IDEAS home Printed from
MyIDEAS: Log in (now much improved!) to save this article

Is Computing Different? Comparing the Determinants of Computer-Related and Other Subject Matter Training in New Zealand

Listed author(s):
  • Bridget Daldy


    (University of Waikato)

  • John Gibson

    (University of Canterbury)

There is growing interest by policy makers in the gap between those who have skills in information technologies and those who do not, due, in part, to the concern that this gap contributes to rising income inequality. In this paper, unit record data are used to examine the factors that determine whether individuals study computer-related subjects and participate in computer-related training provided by employers and other agencies. The results from bivariate probit models suggest that the factors determining participation in computer-related training differ significantly from the factors determining participation in other subject matter training. Thus, general policies to raise training rates may have less impact on the acquisition of information technology skills than would more specific interventions that focus on the factors, such as school attainment and non-metropolitan location, that have significantly greater effect on the receipt of computer training than they do on other forms of training.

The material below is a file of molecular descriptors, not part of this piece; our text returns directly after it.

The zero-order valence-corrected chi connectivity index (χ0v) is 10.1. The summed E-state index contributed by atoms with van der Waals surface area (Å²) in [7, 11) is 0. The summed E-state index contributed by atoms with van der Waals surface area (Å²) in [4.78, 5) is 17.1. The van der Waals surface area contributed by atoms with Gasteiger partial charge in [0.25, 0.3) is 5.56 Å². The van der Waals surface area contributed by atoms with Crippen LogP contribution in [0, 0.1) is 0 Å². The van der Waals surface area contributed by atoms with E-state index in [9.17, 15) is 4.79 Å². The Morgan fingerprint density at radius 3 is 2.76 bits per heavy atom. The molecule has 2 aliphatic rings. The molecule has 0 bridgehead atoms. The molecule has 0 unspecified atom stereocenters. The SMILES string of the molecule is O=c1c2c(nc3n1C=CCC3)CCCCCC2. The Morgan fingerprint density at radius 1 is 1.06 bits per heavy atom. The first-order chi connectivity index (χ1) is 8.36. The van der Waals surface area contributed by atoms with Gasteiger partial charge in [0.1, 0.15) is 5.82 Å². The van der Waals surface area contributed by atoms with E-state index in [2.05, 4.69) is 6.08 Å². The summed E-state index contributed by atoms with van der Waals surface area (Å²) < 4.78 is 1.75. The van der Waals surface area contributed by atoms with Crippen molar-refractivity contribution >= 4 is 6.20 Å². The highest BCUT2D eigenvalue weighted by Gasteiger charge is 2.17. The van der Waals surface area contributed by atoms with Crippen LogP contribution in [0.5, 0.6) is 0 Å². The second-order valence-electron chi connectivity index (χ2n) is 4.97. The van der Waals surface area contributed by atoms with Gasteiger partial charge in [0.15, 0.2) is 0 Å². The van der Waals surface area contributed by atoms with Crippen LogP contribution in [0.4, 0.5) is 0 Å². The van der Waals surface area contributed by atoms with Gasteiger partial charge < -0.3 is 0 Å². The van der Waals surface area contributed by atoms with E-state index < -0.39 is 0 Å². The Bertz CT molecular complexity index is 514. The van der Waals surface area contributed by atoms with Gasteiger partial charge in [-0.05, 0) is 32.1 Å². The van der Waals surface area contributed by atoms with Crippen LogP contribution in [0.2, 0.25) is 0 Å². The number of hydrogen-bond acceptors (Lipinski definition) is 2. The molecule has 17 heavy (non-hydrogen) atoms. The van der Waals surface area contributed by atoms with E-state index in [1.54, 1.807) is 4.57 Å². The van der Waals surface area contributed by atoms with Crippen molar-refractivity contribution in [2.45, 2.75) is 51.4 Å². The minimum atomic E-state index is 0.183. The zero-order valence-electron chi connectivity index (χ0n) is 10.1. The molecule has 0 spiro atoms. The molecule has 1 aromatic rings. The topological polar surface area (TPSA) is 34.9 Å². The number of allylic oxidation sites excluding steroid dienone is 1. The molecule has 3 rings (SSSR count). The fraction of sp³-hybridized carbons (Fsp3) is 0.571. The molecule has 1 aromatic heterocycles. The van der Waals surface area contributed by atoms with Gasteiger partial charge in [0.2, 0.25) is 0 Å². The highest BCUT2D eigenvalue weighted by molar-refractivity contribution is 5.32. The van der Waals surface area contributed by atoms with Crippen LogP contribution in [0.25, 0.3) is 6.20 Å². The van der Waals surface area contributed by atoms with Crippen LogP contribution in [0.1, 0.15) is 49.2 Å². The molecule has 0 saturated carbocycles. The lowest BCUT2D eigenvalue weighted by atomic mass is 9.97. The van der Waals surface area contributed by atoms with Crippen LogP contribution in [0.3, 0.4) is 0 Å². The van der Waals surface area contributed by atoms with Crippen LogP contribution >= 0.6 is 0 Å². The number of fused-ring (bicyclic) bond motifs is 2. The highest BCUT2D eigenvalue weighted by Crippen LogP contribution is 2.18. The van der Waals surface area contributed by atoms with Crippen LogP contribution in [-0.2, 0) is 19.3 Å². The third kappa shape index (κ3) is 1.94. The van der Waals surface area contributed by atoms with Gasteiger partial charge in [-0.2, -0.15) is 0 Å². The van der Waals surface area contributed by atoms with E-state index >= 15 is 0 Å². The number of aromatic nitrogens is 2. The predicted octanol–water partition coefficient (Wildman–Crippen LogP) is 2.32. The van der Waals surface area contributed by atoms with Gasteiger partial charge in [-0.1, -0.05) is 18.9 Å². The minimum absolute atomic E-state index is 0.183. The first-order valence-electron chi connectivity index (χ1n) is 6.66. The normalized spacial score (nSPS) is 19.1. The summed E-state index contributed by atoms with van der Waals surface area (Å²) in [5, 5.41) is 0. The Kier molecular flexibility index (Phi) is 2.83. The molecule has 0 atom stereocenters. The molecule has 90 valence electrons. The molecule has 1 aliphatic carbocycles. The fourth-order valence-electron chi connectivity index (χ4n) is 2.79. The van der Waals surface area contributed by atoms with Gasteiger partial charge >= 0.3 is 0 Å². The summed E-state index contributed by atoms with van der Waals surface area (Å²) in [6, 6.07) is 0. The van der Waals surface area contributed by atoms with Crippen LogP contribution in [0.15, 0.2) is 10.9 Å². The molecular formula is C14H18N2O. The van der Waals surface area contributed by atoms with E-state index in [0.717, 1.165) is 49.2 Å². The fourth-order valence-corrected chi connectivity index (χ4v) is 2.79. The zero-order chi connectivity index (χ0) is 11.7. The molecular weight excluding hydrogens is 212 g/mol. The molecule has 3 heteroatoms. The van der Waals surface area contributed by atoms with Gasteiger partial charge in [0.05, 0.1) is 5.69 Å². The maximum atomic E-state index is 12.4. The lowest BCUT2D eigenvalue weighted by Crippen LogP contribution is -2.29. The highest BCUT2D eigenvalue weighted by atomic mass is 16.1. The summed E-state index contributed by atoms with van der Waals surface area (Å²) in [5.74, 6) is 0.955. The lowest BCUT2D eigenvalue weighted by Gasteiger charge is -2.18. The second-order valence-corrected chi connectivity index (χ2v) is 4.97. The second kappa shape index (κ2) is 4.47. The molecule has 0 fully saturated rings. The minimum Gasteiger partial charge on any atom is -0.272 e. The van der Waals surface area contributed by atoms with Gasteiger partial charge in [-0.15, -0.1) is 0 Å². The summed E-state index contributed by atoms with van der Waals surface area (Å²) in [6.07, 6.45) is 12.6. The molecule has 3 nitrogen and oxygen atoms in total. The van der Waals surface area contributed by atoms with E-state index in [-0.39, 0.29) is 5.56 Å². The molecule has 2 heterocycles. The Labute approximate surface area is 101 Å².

To our knowledge, this item is not available for download. To find whether it is available, there are three options:
1. Check below under "Related research" whether another version of this item is available online.
2. Check on the provider's web page whether it is in fact available.
3. Perform a search for a similarly titled item that would be available.

Article provided by Bankwest Curtin Economics Centre (BCEC), Curtin Business School in its journal Australian Journal of Labour Economics.

Volume (Year): 8 (2005)
Issue (Month): 4 (December)
Pages: 291-308

in new window

Handle: RePEc:ozl:journl:v:8:y:2005:i:4:p:291-308
Contact details of provider: Postal:
GPO Box U1987, Perth WA 6845

Phone: +61 8 9266 1744
Web page:

More information through EDIRC

No references listed on IDEAS
You can help add them by filling out this form.

This item is not listed on Wikipedia, on a reading list or among the top items on IDEAS.

When requesting a correction, please mention this item's handle: RePEc:ozl:journl:v:8:y:2005:i:4:p:291-308. See general information about how to correct material in RePEc.

For technical questions regarding this item, or to correct its authors, title, abstract, bibliographic or download information, contact: (Alan Duncan)

If you have authored this item and are not yet registered with RePEc, we encourage you to do it here. This allows to link your profile to this item. It also allows you to accept potential citations to this item that we are uncertain about.

If references are entirely missing, you can add them using this form.

If the full references list an item that is present in RePEc, but the system did not link to it, you can help with this form.

If you know of missing items citing this one, you can help us creating those links by adding the relevant references in the same way as above, for each refering item. If you are a registered author of this item, you may also want to check the "citations" tab in your profile, as there may be some citations waiting for confirmation.

Please note that corrections may take a couple of weeks to filter through the various RePEc services.

This information is provided to you by IDEAS at the Research Division of the Federal Reserve Bank of St. Louis using RePEc data.